We are proud to present "The 1890s: The Most Significant Decade in the History of Tampa," a special lecture by Dr. Gary Mormino. This talk is part of a series of programs and events in conjunction with the Museum’s exhibit Stop the Presses! Fake News and the War of 1898. Join us on Sunday, October 16th at noon in the Music Room of Plant Hall for this fascinating presentation on the whirlwind of change that was Tampa in the 1890s.
During the presentation, Dr. Mormino will discuss the evolution of Tampa at the end of the 1800s. In 1880, the population of Tampa was a mere 750 inhabitants. By 1900, Tampa had validated its nickname, “Cigar City,"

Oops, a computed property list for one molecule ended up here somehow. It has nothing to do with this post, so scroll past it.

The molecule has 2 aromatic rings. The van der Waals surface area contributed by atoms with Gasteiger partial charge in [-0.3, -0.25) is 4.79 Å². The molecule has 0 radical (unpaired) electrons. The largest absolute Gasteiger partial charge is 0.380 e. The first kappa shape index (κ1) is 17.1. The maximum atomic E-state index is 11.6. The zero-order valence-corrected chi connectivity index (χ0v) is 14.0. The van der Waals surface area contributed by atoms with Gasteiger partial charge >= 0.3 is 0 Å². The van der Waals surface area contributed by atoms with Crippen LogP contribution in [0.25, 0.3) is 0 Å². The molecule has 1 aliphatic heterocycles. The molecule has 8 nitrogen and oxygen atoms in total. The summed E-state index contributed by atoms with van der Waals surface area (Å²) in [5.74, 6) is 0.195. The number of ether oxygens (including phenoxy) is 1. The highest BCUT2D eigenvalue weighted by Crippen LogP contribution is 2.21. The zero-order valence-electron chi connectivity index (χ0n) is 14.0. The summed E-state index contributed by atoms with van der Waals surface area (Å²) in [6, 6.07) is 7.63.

becoming the most significant industrial city in Florida and the hub of the Plant Railroad System. The decade of the 1890s forged Tampa’s identity as a multiethnic, industrial hothouse. The Cuban War of Independence and the Spanish-American War catapulted Tampa onto the world stage.
Eminent scholar Gary R. Mormino is the Frank E. Duckwall professor emeritus of Florida history at USF St. Petersburg. He is the author of several significant books, including The Immigrant World of Ybor City,
Land of Sunshine, State of Dreams: A Social History of Modern Florida, and most recently, Dreams in the New Century, a study of Florida, 2000-2010.
This event is free and open to the public.
Stop the Presses! Fake News and the War of 1898 is Underwritten By:
Learn about the history of Yellow Journalism and the War of 1898.